RIP “Needle Park”

In the 1960s, the small park on the corner of the Post Road and Main Street was called “Needle Park.”  Supposedly, teenagers shot up heroin there.

In reality, the spot — adjacent to what was then the library, graced with benches, flowers and a fountain donated by the Sheffer Family — was a great place for playing guitar, protesting the war, hanging out and making out.

The library moved across the street.  Shops and banks (and Starbucks) moved in.  The park fell into disuse.

In May, it was bulldozed.  A construction worker assured me that, after renovation, it would still look like a park.

More like a parking lot.

“Public access” continues to be guaranteed, I am told.  But the only “public” that will ever set foot on that uninviting expanse of concrete that once was Needle Park is whoever goes into whatever store happens to have its door there.

29 responses to “RIP “Needle Park”

  1. Billy Nistico

    If I remember correctly, there is a deed restriction on that property in relation to having that area remain a public place/park. I wonder if anything can be done?

    • The restriction apparently only guarantees public access. So anyone can go into the new “park.” And you can eat your lunch on the concrete steps. Enjoy!

  2. …and with the P&Z so focused on downtown, it’s hard to believe they neglected to protect the park. Maybe if we let Waldman build a 6 story parking lot, they’ll put a bench back in the park. Sad.

    • T I seldom blog but felt compelled in this instance. I was told by the architect that benches have been ordered and will be placed in the park. The prior rendition of this park had the same amount of green space and i think the new steps coming off the sidewalk make the entire park more attractive and inviting. Lastly, and maybe i am wrong, but i think it was Mr. Waldman who donated all the benches which run up and down the street. If not for developers like the owners of the park in question and Mr. Waldman, our downtown would continue to deteriorate and loose its charming new england feel. I like the new Gray Goose spot and Urban Outfitters, I think the Nike store, West Elm, Jack Wills, Theory, the new Gap and brooks brothers building, and all the other new national and mom and pops stores are great. Get a grip people and enjoy the fantastic town you have instead of sitting at home and blogging about the actions and improvements of others.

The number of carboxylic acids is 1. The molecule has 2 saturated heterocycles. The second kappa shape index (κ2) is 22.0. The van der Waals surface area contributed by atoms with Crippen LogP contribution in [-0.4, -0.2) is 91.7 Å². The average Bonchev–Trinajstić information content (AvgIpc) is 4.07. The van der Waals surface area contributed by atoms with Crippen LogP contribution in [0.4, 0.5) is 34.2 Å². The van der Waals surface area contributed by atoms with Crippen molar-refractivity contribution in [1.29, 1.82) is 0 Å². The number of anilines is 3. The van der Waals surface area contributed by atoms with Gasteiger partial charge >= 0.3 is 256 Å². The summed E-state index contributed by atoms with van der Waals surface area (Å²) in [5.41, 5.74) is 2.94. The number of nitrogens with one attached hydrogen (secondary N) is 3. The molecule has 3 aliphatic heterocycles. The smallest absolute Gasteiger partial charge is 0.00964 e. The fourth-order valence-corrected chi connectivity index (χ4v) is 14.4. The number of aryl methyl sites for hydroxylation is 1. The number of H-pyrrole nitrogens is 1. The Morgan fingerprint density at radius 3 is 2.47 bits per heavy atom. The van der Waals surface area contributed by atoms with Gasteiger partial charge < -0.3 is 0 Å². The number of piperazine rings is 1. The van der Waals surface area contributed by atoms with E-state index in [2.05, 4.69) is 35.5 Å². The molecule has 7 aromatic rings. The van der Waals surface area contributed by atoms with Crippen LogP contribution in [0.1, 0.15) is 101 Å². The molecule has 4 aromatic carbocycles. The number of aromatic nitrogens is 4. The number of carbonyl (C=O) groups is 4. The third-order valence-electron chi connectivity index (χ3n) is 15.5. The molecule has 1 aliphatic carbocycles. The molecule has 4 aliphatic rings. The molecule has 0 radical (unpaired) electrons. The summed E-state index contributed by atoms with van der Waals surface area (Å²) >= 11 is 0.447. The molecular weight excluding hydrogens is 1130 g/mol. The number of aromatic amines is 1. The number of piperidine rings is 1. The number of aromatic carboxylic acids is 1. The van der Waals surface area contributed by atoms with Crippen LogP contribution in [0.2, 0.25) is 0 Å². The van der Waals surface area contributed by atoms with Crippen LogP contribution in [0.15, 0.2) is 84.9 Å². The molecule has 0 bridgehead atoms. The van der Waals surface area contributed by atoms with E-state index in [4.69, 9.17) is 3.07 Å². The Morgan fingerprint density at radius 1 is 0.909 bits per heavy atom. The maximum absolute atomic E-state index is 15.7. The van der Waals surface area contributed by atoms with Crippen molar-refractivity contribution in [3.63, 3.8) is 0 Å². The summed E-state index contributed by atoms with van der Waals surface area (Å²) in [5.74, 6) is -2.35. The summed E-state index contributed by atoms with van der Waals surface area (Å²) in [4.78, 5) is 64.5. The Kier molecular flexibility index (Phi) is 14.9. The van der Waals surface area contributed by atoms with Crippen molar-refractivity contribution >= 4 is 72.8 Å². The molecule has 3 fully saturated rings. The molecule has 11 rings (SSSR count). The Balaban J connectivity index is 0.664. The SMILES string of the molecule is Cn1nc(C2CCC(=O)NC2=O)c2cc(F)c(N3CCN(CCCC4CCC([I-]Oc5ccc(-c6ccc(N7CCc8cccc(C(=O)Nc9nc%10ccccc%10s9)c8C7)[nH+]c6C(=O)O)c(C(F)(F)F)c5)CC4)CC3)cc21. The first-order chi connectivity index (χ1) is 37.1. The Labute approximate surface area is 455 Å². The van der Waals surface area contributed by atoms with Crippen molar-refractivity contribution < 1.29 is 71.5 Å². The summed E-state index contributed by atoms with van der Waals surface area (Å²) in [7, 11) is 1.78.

3. That is a bummer. Not the contractor’s fault but still a bummer. Where’s the soul.

  4. Ah, I remember Needle Park well. I grew up in that park!!! So many of us hung out there in the late 60’s, early 70’s, eating pizza from the Westport Pizzera and Egg Rolls from some chinese resturant that used to be downtown. I remeber when Main street was a two way street!! Park sure doesn’t look the same. I was home in October. A lot has changed.

  5. If ya wanted proof that “David’s Vision” can’t be trusted, here’s the poster. 🙂

    • “David” wasn’t involved with this project.

      This project had to go through dual meetings of the architecture review board and the historic commission…those meetings are and continue to be public. In the future, please attend these meetings so the needs of property owners and residents (and whoever wants to participate) can be addressed.

      Personally, I think this is an improvement over the existing, but a lot more could have been done.

  6. That is so sad. Another example of business and profits winning over something to benefit most of the people.

  7. As a child in the 60’s I remember when the building on the corner of Riverside Ave/Wilton Rd/Wright St and the Post Rd. sprang up from nowhere based on variances granted to developers years before that. Then it was the house on Gorham Island. This was over 40 years ago. The horse has left the barn in Westport for quite some time now. Why was Sherwood Square renamed Sconset Square? Probably because some NY based real estate marketer thought the many addled New Yorkers bound for the Cape would get lost and spend their money in Westport instead. “Sherwood is a meaningless name, time to rebrand it!” Never mind that the name Sherwood goes back hundreds of years in Westport’s history. I know! Let’s rename Jesup Green to Jesus Green! We’ll only have to change one letter on the signage. We have our memories, “No they can’t take that away from me.”

  8. It does not matter what the contractor did; there would be whining and wailing from those who have many opinions, but no skin in the game.

    • Actually, as a longtime Westporter I feel I have a lot of skin in the game. Needle Park used to be part of the Westport Public Library. It’s a short walk away from the old fire headquarters which is soon to be the facade of an eagerly awaited mall. A short walk from that is the old Town Hall, which aspires to be a furniture store. And, then another short walk up the Post Road is Barron’s South – once private, now public open space that will soon be a nursing home. All of these properties were once cherished town assets, and now for reasons good, bad and perhaps short sighted they no longer are (we may own Barron’s South after the nursing home is built, but few will cherish it). For decades, all of Westport has and apparently continues to shed a lot of skin.